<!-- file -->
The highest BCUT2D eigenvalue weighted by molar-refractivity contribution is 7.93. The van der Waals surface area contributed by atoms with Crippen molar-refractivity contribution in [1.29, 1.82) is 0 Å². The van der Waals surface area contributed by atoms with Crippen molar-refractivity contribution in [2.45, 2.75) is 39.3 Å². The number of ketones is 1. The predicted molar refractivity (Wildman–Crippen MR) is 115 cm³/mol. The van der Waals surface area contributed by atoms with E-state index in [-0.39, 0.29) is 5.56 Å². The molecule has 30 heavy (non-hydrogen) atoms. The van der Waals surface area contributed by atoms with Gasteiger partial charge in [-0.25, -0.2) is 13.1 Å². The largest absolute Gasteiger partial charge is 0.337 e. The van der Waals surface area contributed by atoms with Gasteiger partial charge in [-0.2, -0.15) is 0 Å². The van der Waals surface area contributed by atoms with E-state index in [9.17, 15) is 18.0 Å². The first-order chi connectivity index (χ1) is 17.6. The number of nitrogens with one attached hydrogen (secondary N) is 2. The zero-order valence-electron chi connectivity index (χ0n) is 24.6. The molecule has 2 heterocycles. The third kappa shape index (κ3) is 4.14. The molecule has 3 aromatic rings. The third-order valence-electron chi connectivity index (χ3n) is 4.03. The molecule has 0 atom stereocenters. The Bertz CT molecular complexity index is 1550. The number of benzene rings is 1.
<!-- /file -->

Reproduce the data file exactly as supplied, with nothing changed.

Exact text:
The highest BCUT2D eigenvalue weighted by molar-refractivity contribution is 7.93. The van der Waals surface area contributed by atoms with Crippen molar-refractivity contribution in [1.29, 1.82) is 0 Å². The van der Waals surface area contributed by atoms with Crippen molar-refractivity contribution in [2.45, 2.75) is 39.3 Å². The number of ketones is 1. The predicted molar refractivity (Wildman–Crippen MR) is 115 cm³/mol. The van der Waals surface area contributed by atoms with E-state index in [-0.39, 0.29) is 5.56 Å². The molecule has 30 heavy (non-hydrogen) atoms. The van der Waals surface area contributed by atoms with Gasteiger partial charge in [-0.25, -0.2) is 13.1 Å². The largest absolute Gasteiger partial charge is 0.337 e. The van der Waals surface area contributed by atoms with Gasteiger partial charge in [-0.2, -0.15) is 0 Å². The van der Waals surface area contributed by atoms with E-state index in [9.17, 15) is 18.0 Å². The first-order chi connectivity index (χ1) is 17.6. The number of nitrogens with one attached hydrogen (secondary N) is 2. The zero-order valence-electron chi connectivity index (χ0n) is 24.6. The molecule has 2 heterocycles. The third kappa shape index (κ3) is 4.14. The molecule has 3 aromatic rings. The third-order valence-electron chi connectivity index (χ3n) is 4.03. The molecule has 0 atom stereocenters. The Bertz CT molecular complexity index is 1550. The number of benzene rings is 1.